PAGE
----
In the case of IAX2 and SIP trunks, you should have no need to edit any config files directly at he Linux level. If you have to, then something is wrong or you have a very unique case.

If you use Comms cards from Digium, Sangoma, and several other sources, there may be a need to modify the default files that are generated by the Elastix setup, and this is generally to match your country requirements. Again use the forums and learn what does generated by the Elastix setup, and this is generally to match your country requirements. Again use the forums and learn what does and doesn't have to be changed. Elastix without Tears again is a good guide to setup of Trunks.

I have what I believe is a working trunk…what else do I need dial out?[]

You are going to need an outbound route. Again keeping it simple setup one outbound route, in fact for the time being use the route that is already in place, rename it and call it ALLCALLS. Replace the current dial patterns with one simple . (that's a single full stop) which basically say match every number, and as the outbound trunk, select the trunk you have setup.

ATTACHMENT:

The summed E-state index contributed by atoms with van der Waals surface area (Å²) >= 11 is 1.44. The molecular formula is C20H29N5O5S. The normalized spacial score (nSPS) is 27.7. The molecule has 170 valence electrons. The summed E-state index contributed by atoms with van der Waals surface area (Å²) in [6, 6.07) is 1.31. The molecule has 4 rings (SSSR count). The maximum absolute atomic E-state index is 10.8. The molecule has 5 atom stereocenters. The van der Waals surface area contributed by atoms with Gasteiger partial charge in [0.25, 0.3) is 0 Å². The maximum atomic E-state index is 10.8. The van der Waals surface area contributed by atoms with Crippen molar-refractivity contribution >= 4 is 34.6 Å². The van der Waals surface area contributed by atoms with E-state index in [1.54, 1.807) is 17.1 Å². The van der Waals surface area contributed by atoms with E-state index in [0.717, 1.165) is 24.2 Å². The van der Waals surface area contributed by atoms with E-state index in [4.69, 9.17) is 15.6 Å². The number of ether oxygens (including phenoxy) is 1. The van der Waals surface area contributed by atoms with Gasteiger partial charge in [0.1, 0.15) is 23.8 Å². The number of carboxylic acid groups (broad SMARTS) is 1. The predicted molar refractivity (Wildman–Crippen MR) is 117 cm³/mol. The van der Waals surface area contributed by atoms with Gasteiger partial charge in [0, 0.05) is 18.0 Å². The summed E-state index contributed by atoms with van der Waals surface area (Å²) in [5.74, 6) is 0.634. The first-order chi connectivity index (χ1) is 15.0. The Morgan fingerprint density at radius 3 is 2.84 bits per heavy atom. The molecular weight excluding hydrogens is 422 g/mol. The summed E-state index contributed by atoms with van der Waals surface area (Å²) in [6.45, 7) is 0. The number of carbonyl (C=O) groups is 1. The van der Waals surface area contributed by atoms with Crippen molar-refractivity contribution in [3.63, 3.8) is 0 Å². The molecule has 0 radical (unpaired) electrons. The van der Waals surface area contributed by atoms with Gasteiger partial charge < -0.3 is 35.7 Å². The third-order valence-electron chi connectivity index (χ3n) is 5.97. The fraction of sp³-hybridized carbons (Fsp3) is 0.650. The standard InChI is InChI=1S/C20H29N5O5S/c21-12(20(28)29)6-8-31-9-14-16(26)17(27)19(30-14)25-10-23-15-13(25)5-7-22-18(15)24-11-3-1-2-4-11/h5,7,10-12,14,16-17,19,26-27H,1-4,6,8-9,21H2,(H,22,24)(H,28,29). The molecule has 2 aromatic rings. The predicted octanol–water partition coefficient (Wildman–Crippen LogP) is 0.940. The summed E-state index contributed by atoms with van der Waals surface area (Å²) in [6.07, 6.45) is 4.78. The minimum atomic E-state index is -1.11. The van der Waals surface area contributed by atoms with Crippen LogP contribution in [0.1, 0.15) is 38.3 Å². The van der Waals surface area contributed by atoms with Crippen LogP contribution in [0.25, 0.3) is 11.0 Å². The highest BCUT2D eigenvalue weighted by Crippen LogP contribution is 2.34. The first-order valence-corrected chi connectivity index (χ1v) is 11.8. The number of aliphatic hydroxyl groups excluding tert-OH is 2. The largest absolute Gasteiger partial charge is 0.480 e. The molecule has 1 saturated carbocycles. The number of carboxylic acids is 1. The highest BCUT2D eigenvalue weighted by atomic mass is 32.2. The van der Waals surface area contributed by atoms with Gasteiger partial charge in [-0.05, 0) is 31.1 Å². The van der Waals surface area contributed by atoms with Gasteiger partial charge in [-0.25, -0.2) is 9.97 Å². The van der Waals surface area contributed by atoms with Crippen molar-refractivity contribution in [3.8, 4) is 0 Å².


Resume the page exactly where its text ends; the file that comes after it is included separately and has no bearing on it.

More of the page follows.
That is generally all you need to make a call, try it now……just dial the number and see if you can successfully make a call.

Ok that was successful, what about incoming?[]

If you didnt get outgoing working, don't move onto incoming. As I said before, miracles aren't going to happen if basic building blocks are not in place and working. Especially as incoming calls can be affected by far more variables which include your router/firewall, correct contexts, NAT settings.

Again lets start simple first, just because you have 3 or 4 DID's from your Voice Provider, doesn't mean you need to get them setup first go. In the incoming route, setup a route that matches ANY CID/ANY DID. So enter a description and leave DID number blank and CID number blank. Make the destination one of your working Extensions and that's it.

Ring any one of your DID's and see if that extension rings.

If successful, you have probably completed the two basic functions of the Elastix PBX system. So what do you do now, start experimenting. Create a ring group with all your working extensions, and change your ANY CID/ANY DID destination to your newly created Ring Group….how complex you make it from this point is up to your imagination. Imagine Freepbx/Elastix PBX GUI as a Meccano set for PBX systems, let your imagination run wild.

My outbound or inbound didn't work at all[]

Have look at the Elastix FAQ on fault finding, or have a really good read of Elastix without Tears, or ask your questions in the forums.